Sanctuary Policies Put Public Safety at Risk:

  • These dangerous policies leave ICE with no choice but to increase enforcement in neighborhoods and workplaces to locate and arrest these persons while they are at-large— increasing the likelihood that other individuals previously not targeted for arrest will be taken into ICE custody.
  • It is safer for everyone if ICE takes custody of an alien in the controlled environment of another law enforcement agency as opposed to visiting an alien's residence, place of work, or other public area. Arresting a criminal in the safety, security, and privacy of a jail is always the best option.
  • When law enforcement agencies don't honor ICE detainers, these individuals, who often have significant criminal histories, are released onto the street, presenting a potential public safety threat. When ICE Fugitive Operations officers have to go out into the community to proactively locate these criminal aliens, regardless of the precautions they take, it needlessly puts our personnel and potentially innocent bystanders in harm's way.
  • Moreover, tracking down our priority fugitives is highly resource intensive. It's not uncommon for our criminal alien targets to utilize multiple aliases and provide authorities with false addresses. Many do not have a stable place of employment.

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Thursday, March 21, 2019

California Resident Sentenced to Prison for Stealing Over $1.6 Million of Taxpayer Money

Jacqueline Ramos, aka Jackie Acosta, of Salinas, California, was sentenced to 60 months in prison on conspiracy and bank fraud charges, announced Principal Deputy Assistant Attorney General Richard E. Zuckerman of the Justice Department’s Tax Division and United States Attorney David L. Anderson.

According to court filings, Ramos conspired with her co-defendants to file false income tax returns seeking refunds from the Internal Revenue Service (IRS).  These returns reported fake wages and fraudulently claimed dependents, education expenses, and tax credits. Ramos and her co-conspirators directed the fraudulently obtained refunds into bank accounts they controlled. United States District Court Judge Lucy H. Koh determined that the returns sought more than $1.6 million in refunds from the IRS.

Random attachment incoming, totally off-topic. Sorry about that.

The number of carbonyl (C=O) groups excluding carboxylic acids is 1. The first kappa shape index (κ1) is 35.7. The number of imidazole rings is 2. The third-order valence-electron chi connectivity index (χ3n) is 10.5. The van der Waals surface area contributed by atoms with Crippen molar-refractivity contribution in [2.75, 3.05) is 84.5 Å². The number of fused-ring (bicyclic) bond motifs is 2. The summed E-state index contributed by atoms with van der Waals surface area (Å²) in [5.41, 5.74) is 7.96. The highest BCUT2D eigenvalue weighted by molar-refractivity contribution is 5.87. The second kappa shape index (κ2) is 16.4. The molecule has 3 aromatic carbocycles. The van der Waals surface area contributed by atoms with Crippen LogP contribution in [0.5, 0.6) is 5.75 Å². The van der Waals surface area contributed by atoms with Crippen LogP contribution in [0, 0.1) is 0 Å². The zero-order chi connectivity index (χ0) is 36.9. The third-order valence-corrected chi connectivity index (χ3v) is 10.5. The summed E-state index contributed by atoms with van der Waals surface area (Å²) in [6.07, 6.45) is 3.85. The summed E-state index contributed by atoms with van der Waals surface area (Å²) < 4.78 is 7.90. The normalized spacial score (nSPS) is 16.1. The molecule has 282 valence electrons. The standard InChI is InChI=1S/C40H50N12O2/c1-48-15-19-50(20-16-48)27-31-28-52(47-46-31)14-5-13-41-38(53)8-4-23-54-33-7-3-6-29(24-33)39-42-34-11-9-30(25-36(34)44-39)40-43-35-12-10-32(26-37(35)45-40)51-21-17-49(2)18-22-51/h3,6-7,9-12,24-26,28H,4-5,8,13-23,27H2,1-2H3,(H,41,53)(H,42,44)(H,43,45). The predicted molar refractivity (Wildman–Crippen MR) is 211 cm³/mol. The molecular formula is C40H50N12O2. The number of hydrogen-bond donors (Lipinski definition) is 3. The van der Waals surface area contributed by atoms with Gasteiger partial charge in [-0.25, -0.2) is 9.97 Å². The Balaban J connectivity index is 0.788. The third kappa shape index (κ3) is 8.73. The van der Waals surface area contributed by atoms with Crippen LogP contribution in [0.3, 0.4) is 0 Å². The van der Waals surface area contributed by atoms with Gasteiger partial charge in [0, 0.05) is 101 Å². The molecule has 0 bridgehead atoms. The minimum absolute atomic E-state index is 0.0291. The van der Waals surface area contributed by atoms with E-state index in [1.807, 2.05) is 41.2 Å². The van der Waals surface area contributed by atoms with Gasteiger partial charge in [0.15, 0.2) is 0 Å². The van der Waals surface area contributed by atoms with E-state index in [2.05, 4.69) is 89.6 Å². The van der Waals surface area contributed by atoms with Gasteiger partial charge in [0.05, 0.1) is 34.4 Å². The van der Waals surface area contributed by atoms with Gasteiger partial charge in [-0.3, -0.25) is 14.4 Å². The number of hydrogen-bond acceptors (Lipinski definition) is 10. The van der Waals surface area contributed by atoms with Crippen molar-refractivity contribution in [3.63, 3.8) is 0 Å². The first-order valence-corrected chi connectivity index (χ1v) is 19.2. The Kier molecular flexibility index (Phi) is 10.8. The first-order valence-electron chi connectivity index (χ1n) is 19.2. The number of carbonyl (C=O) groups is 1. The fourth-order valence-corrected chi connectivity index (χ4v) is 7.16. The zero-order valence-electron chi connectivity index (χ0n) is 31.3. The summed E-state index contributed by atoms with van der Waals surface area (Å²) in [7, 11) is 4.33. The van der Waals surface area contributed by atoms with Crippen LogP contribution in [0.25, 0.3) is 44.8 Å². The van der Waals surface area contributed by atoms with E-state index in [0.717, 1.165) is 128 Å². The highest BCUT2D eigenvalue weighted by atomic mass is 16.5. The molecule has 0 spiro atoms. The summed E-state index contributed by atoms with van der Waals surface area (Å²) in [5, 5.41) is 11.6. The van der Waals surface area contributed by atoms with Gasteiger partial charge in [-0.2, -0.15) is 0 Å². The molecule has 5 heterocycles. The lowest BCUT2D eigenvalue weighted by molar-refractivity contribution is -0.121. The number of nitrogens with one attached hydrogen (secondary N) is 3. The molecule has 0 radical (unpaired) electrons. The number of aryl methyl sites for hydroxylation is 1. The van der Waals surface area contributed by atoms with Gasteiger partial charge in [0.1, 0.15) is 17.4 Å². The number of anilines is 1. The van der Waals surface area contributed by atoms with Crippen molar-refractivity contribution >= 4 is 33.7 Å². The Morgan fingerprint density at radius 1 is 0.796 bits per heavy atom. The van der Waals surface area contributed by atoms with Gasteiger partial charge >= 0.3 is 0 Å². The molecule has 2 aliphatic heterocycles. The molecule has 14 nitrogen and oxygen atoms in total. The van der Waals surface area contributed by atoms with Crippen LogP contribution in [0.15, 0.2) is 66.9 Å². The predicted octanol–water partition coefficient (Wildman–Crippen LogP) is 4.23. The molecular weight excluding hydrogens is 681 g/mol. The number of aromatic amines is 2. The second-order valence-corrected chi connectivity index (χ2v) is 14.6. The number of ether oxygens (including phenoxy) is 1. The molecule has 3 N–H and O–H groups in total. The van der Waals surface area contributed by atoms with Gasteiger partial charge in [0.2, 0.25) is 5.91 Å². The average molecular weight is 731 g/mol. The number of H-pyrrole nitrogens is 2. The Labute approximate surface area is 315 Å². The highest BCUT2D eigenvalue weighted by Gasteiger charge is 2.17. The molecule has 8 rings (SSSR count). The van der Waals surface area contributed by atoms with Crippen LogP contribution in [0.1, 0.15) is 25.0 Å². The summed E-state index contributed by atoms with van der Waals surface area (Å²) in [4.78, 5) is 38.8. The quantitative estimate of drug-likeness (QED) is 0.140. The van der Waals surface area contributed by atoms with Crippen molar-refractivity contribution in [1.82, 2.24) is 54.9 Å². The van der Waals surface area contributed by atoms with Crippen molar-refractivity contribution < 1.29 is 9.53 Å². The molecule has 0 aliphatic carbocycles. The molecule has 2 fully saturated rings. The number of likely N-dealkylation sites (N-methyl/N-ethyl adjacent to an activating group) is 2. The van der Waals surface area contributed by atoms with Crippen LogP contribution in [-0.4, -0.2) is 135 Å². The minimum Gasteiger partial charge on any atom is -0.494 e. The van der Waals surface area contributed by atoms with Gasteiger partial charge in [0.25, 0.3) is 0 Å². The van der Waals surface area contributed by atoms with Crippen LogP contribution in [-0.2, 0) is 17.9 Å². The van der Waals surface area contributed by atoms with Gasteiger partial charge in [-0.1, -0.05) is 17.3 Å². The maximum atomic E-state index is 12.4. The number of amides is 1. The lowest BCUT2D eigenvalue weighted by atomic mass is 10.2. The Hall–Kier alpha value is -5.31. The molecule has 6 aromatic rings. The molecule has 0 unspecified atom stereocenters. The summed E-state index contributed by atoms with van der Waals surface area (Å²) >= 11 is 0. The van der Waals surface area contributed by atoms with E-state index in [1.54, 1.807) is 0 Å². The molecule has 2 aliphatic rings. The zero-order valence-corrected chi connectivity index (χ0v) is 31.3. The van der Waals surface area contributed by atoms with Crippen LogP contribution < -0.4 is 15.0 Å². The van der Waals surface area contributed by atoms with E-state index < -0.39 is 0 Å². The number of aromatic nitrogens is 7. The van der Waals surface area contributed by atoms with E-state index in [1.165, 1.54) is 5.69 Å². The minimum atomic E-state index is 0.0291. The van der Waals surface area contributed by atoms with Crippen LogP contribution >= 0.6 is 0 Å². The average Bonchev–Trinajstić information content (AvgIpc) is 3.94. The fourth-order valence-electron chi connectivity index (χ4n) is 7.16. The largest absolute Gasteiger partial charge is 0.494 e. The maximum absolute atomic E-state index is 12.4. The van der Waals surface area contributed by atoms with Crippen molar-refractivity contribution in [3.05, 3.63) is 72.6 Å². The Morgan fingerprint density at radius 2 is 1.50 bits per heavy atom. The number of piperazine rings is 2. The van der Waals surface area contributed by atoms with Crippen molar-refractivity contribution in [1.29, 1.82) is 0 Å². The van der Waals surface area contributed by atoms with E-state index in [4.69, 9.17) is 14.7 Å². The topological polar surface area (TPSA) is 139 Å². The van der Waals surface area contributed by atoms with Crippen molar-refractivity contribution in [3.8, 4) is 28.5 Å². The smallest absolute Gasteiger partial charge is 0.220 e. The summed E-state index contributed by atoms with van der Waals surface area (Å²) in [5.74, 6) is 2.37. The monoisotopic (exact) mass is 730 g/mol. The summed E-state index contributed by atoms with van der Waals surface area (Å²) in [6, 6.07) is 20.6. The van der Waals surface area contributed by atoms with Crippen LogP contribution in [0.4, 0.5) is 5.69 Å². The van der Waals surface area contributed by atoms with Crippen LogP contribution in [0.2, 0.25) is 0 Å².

On July 13, 2017, a federal grand jury indicted Ramos, 49, and four of her co-conspirators, charging them with conspiring to submit false claims against the United States.  Ramos and her husband, Antonio Ahumada Rivas, were also each charged with two counts of bank fraud.  On Oct. 17, 2018, Ramos entered a guilty plea to the conspiracy count and two counts of bank fraud. On Nov. 14, 2018, co-defendant, Norma Morfin Mandujano was sentenced to 30 months in prison for conspiracy. Co-defendants Antonio Ahumada Rivas and Ana Bajo have sentencing dates of March 27th and April 10th respectively.

In addition to the 60-month sentence, Judge Koh ordered Ramos to pay $1,641,610 restitution to the United States. Judge Koh also ordered forfeiture in the amount of $736,592 and ordered Ramos to serve three years of supervised release. The defendant will begin serving the sentence on May 29, 2019.

Principal Deputy Assistant Attorney General Zuckerman and United States Attorney Anderson commended IRS-Criminal Investigation special agents, who investigated the case, and Assistant United States Attorney Michael Pitman and Trial Attorney Christopher Magnani, who are prosecuting the case. 

Additional information about the Tax Division and its enforcement efforts may be found on the division’s website.